Can Toxins And Moulds Cause Mental Illness?

Can Toxins And Moulds Cause Mental Illness?


Exposure To Toxicity: 

Several metals, chemicals and moulds in our environment can be associated with psychiatric diagnoses and symptoms including dementia, depression, anxiety, confusion, memory loss, poor concentration, insomnia. Likely places of exposure to toxic substances, includes the home, at school, in the workplace, in food and water, and so on…  Even our neighbourhoods may be toxic, with some research showing that residential proximity to industrial activity can have a negative impact on mental health.


Toxigenic Moulds: Produces Toxins 

We’re all familiar with mould.  When mold spores land on a damp spot indoors, they may begin growing and digesting whatever they are growing on to survive. Molds can reproduce in any moist place. They can grow on wood, paper, carpet, foods and other surfaces. You may have wiped it off your bathroom sink, found it in damp places, on an old leather coat in the back of your closet, or seen it in your shower. But there’s another type of mould that lurks behind the walls, in air ducts, and in crawl spaces that can wreak havoc with your brain health. This type of black mould (Stachybotrys) is actually a toxin that releases toxic gas and spores into the air. When the toxins are inhaled or enter your body through your skin’s pores, the toxic gases can disrupt healthy brain function and impact behaviour.


Improper Diagnosis And Treatment

If you visit a healthcare professional with symptoms of depression, apathy or memory loss, chances are they will never ask you about your exposure to toxins e.g. If you’ve had a water leak at home, if you’re house has been recently painted, or renovated, if you’re a painter/decorator, if you live in a polluted industrial area, if you’re a hairdresser, if you use chemicals for work etc.

Unfortunately, rarely will anyone look at your brain to check for signs of toxicity, or even consider that your symptoms might be due to exposure to toxins and moulds. Most likely you will be prescribed medication without a toxicity test or further investigation. Because of this, mould toxicity and other types of brain toxicity remain under - diagnosed.

The medical community has been slow to acknowledge the association between exposure to toxins, chemicals and moulds as a cause for psychiatric, mental illness symptoms. Sadly, when people with undetected exposure to mould or other toxins are misdiagnosed, treatments often don’t work, and in some cases, they can make symptoms worse. Without the appropriate treatment and with continued exposure to the toxins, your brain can be subjected to further injury. This can eventually lead to a worsening of your symptoms and can impact other areas of your life, including your career and relationships. If you are experiencing psychiatric symptoms and you aren’t responding to treatment, it’s worth investigating if exposure to toxins, chemicals and moulds may be the root cause.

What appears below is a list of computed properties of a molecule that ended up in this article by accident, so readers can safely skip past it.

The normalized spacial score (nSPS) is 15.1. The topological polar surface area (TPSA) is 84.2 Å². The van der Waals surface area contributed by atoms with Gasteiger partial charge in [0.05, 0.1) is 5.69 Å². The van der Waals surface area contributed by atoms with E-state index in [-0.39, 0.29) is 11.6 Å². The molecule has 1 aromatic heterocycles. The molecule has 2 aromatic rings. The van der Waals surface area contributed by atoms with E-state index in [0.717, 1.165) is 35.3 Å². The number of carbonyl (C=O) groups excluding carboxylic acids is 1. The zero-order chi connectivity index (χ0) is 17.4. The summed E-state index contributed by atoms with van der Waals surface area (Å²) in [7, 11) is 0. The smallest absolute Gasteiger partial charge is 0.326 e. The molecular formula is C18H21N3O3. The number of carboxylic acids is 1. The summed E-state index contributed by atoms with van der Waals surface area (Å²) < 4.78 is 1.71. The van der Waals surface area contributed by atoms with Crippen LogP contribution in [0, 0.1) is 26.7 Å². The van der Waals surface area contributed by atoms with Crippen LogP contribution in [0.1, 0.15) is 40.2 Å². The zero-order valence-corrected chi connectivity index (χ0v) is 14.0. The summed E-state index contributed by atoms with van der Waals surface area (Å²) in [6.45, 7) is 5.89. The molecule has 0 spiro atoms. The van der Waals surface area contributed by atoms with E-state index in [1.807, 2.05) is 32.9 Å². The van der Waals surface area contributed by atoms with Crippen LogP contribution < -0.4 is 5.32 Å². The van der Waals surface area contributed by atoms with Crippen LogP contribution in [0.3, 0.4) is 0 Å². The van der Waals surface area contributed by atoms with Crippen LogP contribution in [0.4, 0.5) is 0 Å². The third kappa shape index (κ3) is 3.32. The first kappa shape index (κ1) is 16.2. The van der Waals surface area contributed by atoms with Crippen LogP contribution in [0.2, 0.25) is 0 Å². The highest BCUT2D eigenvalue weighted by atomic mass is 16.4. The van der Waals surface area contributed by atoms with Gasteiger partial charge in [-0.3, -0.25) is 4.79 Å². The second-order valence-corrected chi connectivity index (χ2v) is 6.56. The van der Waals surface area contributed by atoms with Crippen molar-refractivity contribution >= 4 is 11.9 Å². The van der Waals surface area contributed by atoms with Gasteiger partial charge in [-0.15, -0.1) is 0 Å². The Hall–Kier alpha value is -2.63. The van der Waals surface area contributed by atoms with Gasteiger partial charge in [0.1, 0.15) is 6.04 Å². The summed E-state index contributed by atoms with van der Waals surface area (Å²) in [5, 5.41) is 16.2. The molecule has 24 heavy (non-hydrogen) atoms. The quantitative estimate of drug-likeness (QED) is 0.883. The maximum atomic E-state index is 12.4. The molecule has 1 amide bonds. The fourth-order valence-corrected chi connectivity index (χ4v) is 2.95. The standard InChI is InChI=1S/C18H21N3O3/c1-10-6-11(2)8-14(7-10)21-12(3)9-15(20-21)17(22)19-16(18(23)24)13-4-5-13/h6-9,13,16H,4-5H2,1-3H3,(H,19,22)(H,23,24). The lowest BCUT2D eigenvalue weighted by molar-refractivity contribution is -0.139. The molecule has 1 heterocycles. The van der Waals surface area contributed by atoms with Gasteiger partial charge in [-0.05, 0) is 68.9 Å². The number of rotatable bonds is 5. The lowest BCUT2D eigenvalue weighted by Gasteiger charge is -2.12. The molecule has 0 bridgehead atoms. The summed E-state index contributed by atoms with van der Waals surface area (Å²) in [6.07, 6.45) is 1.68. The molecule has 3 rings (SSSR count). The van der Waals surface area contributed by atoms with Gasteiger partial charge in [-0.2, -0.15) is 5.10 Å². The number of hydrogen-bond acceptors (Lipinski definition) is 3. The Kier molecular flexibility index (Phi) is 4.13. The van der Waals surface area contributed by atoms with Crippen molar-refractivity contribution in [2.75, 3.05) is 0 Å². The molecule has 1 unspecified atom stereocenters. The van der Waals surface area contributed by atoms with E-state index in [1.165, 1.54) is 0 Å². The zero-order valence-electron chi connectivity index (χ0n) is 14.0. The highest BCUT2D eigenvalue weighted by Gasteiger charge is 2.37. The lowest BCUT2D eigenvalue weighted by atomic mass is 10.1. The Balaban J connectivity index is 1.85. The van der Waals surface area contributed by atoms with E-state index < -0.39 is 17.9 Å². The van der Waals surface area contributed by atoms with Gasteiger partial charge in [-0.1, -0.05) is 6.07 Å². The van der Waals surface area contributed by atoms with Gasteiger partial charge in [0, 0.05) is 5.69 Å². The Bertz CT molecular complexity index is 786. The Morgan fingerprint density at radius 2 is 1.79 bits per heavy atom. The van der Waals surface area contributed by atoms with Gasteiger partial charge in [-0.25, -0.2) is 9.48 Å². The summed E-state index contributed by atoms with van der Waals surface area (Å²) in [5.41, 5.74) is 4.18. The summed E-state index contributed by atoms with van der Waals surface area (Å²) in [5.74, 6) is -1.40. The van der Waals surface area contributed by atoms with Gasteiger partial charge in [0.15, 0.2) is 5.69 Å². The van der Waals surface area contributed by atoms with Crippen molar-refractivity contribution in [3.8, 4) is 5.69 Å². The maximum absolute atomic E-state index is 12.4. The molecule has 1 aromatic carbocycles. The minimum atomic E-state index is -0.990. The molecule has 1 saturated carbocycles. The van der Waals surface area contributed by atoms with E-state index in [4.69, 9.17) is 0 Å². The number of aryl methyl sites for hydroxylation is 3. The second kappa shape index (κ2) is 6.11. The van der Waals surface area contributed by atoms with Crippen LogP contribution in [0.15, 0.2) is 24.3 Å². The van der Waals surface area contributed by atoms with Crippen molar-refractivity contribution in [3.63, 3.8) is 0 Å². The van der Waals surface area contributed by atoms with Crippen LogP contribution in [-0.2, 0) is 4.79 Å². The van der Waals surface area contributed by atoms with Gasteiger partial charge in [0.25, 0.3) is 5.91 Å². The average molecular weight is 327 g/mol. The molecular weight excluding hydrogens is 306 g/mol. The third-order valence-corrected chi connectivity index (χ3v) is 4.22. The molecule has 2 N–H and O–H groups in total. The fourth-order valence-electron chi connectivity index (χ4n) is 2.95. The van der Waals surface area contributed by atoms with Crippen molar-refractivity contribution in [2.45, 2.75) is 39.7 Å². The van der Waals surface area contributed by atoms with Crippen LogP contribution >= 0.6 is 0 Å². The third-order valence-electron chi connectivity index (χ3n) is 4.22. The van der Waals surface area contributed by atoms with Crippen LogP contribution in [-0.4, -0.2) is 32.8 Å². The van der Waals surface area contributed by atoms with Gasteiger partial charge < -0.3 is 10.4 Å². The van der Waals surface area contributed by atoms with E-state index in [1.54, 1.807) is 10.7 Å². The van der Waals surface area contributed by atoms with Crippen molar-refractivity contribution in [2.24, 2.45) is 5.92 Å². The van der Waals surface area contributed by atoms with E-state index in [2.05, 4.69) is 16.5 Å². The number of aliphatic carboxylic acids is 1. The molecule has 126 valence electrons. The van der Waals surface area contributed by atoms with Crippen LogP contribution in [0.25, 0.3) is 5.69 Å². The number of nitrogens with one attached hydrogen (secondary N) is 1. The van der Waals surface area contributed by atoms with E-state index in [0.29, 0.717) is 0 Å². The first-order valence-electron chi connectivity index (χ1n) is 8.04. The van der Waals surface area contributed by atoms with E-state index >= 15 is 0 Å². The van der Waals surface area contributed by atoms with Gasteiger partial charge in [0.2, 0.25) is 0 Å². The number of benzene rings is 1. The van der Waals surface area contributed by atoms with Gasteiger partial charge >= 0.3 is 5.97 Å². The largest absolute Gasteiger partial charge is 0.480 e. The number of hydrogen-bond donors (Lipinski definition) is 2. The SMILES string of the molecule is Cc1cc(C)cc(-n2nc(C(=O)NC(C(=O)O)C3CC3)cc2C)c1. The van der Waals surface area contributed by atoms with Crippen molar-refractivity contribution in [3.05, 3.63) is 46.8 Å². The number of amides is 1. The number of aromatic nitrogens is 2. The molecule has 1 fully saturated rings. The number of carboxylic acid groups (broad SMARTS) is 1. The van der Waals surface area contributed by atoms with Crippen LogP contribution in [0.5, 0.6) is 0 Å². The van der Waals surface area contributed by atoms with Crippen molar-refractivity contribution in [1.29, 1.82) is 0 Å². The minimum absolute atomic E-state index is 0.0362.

What Can Cause Brain toxicity?
On a daily basis, we are expos to a brad range of chemicals, fumes, pesticides, that can poison our brain. Some of this includes:
  • Fuels
  • Asbestos
  • Paint thinner
  • Carbon monoxide
  • Cleaning products
  • Pesticides and herbicides
  • Nail polish remover & perfumes
  • Mercury, lead, and other heavy metals
  • Drugs and alcohol
  • General anaesthesia
  • Chemotherapy

Exposure to toxic mould and other toxins can produce a variety of neuropsychological issues, including:

  • Depression
  • Anxiety
  • Mood swings
  • Memory problems
  • Brain fog
  • Irritability
  • Confusion
  • Sleep disorders
  • Exhaustion
  • Psychological distress
  • Changes in touch or sensation
  • Headaches
  • Vertigo
  • Coordination problems
  • Digestive issues
  • Numbness
  • Pins and Needles feeling.

It is important to be vigilant to look for physical cues related to mental health issues. However, individual vigilance can go only so far: prevention of many exposures requires society-level policy changes. We need to work as a society — through public policy, regulation and enforcement — to remove toxic substances from consumer products, buildings, workplaces, water, soil and air to prevent unwanted health outcomes.



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